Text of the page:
Disclaimer: let me say I’m against the merger today. However if it were to happen, this is how it should happen.
First, T-Mobile should be allowed to succeed for fail on its own. Its fourth quarter numbers weren’t great. If T-Mo can turn it around on their own and become profitable in the US and they don’t need to be bought out, then great. If they cant, and we get to the point where the US market has proven that it cant sustain four profitable, healthy carrier networks, then T-Mobile and Sprint should be allowed to merge. But this means giving T-Mobile time to fix and market themselves.
In the same vein, Sprint should be allowed to fix themselves and open themselves to other opportunities. Masayoshi Son said recently about offering wire-line replacement at speeds of 200Mbit/s using 2.5GHz BRS/EBS spectrum.
I’m guessing we wont be able to make this judgment on whether current actions will turn around both companies until late 2016 or 2017. So any merger shouldn’t be allowed until then.
By then, what would a Sprint/T-Mobile merger look like? Probably a lot easier than what it would take in 2014 or 2015. Most notably, omni-band phones would allow Sprint to push most of its consumer and business customers over to T-Mobile’s faster GSM/LTE network rather easily and quickly.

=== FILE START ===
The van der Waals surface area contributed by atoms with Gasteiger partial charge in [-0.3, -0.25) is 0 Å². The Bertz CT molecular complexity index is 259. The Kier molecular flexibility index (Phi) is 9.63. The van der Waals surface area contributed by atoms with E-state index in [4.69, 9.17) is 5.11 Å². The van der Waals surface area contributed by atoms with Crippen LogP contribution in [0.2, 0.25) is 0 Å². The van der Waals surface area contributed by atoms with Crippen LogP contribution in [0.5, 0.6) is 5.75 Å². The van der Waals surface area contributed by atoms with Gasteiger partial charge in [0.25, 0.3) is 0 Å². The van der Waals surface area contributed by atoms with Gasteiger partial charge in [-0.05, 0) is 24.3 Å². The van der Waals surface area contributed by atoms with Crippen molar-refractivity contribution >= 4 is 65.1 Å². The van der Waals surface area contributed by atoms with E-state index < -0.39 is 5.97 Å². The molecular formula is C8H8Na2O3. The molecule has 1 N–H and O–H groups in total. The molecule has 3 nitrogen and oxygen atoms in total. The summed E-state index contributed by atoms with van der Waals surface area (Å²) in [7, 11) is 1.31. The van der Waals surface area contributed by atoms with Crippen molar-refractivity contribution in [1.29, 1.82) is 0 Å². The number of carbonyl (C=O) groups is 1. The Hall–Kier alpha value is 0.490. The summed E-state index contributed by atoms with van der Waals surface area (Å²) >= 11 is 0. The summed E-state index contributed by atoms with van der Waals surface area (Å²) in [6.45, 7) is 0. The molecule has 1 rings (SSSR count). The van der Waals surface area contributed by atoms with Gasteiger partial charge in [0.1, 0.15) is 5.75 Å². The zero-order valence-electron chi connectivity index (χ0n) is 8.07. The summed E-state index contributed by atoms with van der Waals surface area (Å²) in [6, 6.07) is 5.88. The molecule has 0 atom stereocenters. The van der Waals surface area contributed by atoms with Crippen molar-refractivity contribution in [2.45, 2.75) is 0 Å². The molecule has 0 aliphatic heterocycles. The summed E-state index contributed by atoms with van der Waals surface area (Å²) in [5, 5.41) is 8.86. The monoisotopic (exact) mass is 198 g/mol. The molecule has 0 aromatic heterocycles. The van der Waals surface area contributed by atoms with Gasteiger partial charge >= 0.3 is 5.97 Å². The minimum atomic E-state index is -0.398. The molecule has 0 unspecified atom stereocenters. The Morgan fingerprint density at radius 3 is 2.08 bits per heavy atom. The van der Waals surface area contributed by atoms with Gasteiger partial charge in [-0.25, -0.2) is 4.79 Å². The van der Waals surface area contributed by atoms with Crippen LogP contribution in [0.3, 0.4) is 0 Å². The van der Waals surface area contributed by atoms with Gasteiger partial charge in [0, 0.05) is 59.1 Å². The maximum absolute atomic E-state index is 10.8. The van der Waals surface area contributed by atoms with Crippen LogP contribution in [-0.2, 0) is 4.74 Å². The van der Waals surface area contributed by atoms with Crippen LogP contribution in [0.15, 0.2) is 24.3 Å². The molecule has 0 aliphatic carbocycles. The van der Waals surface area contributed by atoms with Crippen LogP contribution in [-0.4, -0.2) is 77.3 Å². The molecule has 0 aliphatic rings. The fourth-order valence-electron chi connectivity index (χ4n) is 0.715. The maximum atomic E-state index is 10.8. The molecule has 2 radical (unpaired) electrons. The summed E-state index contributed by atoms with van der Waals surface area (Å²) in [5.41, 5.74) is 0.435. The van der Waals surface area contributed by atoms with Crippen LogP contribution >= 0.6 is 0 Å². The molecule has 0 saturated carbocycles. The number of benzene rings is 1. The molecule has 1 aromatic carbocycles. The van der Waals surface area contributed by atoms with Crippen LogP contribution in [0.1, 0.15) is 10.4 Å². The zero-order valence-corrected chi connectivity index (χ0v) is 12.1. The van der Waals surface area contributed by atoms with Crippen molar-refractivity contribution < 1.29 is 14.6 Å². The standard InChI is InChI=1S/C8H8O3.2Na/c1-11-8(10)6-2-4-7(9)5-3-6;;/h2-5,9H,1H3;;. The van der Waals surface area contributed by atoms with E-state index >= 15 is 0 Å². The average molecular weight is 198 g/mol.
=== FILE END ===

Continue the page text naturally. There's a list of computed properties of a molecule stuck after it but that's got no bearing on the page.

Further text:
T-Mobile will have some 700-A spectrum assets to leverage for better LTE coverage, as well as upcoming 600MHz band assets as well. They’ll have likely rounded out their AWS spectrum with spectrum from the AWS-3 auction to ensure 20+20 LTE in the top 50 markets (they only need 10MHz in many markets, 20MHz in a few markets). There will also be opportunities post-auction to rebalance spectrum assets from market to market, as Verizon, T-Mobile and AT&T look to rebalance their spectrum block between markets such that they own continuous blocks of spectrum – in most cases, Verizon will occupy the lower 40MHz (A&B), T-Mobile the middle 40/50 (C, D, E and F), and AT&T the upper 40/50 (future blocks in the AWS-3 auction).
Sprint will offer supplemental LTE with their 2.5GHz small cells to provide higher capacity and speeds in dense metro areas. Sprint’s legacy CDMA will have to stick around a long while for M2M customers, but they could start refarming CDMA capacity in the PCS band for additional LTE.
From a technology standpoint, waiting another two years down the road makes it easier. But will the owners of T-Mobile and Sprint want to wait that long? I think they’d like to go right now. Its up to the FCC and DOJ to make sure that we have four viable carriers in the marketplace until the marketplace proves definitively that its not going to work.